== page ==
Evaluation of narrowed weld pool shapes and their effect on resulting potential defects during deep penetration laser beam welding
This study presents mechanisms of the evolution of a narrowed region in the weld pool center during deep penetration laser beam welding. In numerous numerical studies presented in this study, it was also found that the local reduction of the weld pool size can cause detrimental effects on the melt flow behavior and the resulting properties of the welds. A particularly large influence of this effect was identified in three aspects. First, the local variation of the solidification sequence of the weld pool causes an increase in the hot-cracking susceptibility due to a locally delayed solidification. Second, it was proven that a change in the local length and width of the weld pool is associated with an adverse impact on the potential flow routes of the molten material that induces stronger local variations of its solidification. Thus, the element mixing, e.g., during the welding with filler materials, is blocked. This leads to a nonhomogeneous chemical composition of the final weld and can cause undesired effects on the final material properties. Finally, another observed effect is related to the reduced ability of process pores to reach the top surface. As this type of porosity is usually produced around the keyhole tip, the change of the fluid flow regime above this area plays a significant role in determining the final path of the pores until the premature solidification in the middle of the weld pool captures them. This study summarizes mainly numerical results that were supported by selected experimental validation results.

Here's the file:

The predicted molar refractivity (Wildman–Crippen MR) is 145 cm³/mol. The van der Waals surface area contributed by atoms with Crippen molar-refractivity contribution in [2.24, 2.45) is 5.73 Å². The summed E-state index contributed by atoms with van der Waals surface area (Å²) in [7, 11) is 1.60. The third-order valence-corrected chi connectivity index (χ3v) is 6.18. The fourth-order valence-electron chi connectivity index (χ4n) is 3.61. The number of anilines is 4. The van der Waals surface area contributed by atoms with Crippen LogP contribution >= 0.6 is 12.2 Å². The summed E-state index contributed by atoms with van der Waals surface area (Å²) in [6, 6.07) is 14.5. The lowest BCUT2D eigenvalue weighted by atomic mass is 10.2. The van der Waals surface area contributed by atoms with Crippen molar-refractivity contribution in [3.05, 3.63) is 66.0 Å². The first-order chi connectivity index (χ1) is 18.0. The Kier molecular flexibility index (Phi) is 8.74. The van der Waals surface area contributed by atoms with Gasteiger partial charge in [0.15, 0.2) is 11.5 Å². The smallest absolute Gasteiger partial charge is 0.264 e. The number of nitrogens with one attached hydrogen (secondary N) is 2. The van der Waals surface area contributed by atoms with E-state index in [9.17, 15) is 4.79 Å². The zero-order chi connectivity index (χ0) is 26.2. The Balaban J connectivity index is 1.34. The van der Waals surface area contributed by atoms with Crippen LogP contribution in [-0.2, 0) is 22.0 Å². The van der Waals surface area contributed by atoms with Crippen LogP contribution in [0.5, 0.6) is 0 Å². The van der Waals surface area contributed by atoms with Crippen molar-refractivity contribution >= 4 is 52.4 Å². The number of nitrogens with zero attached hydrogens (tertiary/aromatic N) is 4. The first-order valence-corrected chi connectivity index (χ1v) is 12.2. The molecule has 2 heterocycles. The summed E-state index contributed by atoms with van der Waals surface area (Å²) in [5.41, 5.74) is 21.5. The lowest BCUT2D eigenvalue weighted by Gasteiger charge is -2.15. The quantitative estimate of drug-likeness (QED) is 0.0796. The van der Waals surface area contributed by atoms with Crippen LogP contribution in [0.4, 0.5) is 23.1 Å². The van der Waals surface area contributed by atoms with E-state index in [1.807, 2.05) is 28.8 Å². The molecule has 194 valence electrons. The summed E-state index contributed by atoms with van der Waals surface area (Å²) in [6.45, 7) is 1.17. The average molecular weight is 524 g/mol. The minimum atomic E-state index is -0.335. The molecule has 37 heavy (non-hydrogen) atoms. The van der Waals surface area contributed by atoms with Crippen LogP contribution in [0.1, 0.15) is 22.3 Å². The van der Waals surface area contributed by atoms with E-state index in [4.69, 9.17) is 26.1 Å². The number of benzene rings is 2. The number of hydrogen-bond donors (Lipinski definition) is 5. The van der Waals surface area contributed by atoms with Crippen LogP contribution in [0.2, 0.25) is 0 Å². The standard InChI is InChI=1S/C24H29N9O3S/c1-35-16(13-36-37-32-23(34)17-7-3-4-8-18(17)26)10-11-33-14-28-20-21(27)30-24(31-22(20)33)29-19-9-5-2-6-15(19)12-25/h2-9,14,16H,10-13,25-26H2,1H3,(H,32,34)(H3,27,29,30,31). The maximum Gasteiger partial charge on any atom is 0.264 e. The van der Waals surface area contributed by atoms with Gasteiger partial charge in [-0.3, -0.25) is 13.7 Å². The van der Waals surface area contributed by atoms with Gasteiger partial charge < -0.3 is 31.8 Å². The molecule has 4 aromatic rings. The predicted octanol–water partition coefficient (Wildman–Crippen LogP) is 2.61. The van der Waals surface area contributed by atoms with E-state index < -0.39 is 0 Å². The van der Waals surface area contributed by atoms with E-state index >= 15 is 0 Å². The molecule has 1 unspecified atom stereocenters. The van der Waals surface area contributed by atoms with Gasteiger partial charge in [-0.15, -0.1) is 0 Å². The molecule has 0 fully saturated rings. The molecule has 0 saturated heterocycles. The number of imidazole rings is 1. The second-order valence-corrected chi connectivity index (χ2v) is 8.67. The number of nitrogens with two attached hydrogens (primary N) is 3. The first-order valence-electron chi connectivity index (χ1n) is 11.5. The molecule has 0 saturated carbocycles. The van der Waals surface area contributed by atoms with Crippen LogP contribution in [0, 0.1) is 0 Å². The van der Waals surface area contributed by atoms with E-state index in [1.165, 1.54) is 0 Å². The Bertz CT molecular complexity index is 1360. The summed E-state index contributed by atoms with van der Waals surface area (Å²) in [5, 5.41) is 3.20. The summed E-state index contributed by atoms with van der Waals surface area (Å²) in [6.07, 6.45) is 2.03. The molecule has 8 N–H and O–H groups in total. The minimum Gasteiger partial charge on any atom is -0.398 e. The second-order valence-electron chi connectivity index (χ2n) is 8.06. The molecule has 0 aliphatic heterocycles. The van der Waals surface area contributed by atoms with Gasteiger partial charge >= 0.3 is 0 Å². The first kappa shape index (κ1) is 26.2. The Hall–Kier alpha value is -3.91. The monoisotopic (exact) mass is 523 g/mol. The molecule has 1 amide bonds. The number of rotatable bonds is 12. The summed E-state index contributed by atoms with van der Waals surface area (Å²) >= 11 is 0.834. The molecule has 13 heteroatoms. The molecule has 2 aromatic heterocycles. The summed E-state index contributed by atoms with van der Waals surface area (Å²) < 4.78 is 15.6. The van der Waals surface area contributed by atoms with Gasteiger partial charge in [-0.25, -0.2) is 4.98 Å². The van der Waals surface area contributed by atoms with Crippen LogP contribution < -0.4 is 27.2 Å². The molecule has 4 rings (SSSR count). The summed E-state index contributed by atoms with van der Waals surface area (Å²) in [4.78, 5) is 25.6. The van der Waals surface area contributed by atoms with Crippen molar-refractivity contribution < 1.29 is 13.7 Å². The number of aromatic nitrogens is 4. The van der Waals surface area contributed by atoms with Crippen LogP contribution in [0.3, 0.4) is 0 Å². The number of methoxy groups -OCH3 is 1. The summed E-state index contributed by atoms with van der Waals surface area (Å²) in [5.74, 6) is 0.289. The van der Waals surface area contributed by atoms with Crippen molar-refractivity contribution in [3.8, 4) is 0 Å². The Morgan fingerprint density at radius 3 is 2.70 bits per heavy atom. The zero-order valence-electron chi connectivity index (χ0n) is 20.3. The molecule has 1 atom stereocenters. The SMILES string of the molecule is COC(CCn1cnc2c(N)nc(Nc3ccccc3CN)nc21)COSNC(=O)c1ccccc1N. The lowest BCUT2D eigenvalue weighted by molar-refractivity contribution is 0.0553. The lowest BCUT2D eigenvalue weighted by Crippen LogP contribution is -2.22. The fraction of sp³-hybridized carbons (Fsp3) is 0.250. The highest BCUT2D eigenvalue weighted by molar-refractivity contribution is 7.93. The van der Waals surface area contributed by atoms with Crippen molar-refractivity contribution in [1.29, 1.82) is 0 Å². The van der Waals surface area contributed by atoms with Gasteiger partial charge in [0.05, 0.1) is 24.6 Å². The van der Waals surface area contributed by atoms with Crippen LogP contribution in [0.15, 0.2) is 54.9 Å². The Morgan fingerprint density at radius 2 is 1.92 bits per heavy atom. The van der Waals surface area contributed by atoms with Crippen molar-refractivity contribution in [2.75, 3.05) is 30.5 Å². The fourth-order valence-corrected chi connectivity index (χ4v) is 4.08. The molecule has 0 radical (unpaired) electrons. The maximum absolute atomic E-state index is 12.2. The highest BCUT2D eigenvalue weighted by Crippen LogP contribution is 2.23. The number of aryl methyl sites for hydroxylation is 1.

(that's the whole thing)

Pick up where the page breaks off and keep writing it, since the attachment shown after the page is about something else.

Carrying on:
Published in: Journal of Laser Applications, 10.2351/7.0000733, Laser Inst. of America